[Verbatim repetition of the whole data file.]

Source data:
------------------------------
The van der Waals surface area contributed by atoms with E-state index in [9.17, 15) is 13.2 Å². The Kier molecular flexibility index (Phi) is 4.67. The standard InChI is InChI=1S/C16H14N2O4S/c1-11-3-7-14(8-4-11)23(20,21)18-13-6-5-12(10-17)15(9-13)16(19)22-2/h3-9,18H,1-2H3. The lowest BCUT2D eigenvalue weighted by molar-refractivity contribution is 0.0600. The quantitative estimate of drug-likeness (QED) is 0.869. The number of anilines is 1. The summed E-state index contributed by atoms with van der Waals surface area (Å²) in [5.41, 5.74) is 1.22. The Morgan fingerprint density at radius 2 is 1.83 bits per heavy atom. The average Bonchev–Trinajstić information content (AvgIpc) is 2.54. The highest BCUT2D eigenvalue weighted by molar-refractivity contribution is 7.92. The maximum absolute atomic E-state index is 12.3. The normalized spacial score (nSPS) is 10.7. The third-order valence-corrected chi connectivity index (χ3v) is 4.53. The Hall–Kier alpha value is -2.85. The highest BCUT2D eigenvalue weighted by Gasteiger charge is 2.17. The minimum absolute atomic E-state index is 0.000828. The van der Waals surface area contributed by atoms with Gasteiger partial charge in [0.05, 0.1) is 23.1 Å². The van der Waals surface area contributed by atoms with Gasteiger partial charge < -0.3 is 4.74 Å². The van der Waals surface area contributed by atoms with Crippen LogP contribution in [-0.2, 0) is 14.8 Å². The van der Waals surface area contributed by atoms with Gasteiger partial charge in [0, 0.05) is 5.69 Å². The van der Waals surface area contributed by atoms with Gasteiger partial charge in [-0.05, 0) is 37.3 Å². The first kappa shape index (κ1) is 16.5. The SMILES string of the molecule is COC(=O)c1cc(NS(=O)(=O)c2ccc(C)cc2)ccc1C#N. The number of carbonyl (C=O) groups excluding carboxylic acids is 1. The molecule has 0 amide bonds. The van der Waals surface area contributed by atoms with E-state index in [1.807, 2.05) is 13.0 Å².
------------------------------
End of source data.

The van der Waals surface area contributed by atoms with E-state index in [9.17, 15) is 13.2 Å². The Kier molecular flexibility index (Phi) is 4.67. The standard InChI is InChI=1S/C16H14N2O4S/c1-11-3-7-14(8-4-11)23(20,21)18-13-6-5-12(10-17)15(9-13)16(19)22-2/h3-9,18H,1-2H3. The lowest BCUT2D eigenvalue weighted by molar-refractivity contribution is 0.0600. The quantitative estimate of drug-likeness (QED) is 0.869. The number of anilines is 1. The summed E-state index contributed by atoms with van der Waals surface area (Å²) in [5.41, 5.74) is 1.22. The Morgan fingerprint density at radius 2 is 1.83 bits per heavy atom. The average Bonchev–Trinajstić information content (AvgIpc) is 2.54. The highest BCUT2D eigenvalue weighted by molar-refractivity contribution is 7.92. The maximum absolute atomic E-state index is 12.3. The normalized spacial score (nSPS) is 10.7. The third-order valence-corrected chi connectivity index (χ3v) is 4.53. The Hall–Kier alpha value is -2.85. The highest BCUT2D eigenvalue weighted by Gasteiger charge is 2.17. The minimum absolute atomic E-state index is 0.000828. The van der Waals surface area contributed by atoms with Gasteiger partial charge in [0.05, 0.1) is 23.1 Å². The van der Waals surface area contributed by atoms with Gasteiger partial charge < -0.3 is 4.74 Å². The van der Waals surface area contributed by atoms with Crippen LogP contribution in [-0.2, 0) is 14.8 Å². The van der Waals surface area contributed by atoms with Gasteiger partial charge in [0, 0.05) is 5.69 Å². The van der Waals surface area contributed by atoms with Gasteiger partial charge in [-0.05, 0) is 37.3 Å². The first kappa shape index (κ1) is 16.5. The SMILES string of the molecule is COC(=O)c1cc(NS(=O)(=O)c2ccc(C)cc2)ccc1C#N. The number of carbonyl (C=O) groups excluding carboxylic acids is 1. The molecule has 0 amide bonds. The van der Waals surface area contributed by atoms with E-state index in [1.807, 2.05) is 13.0 Å².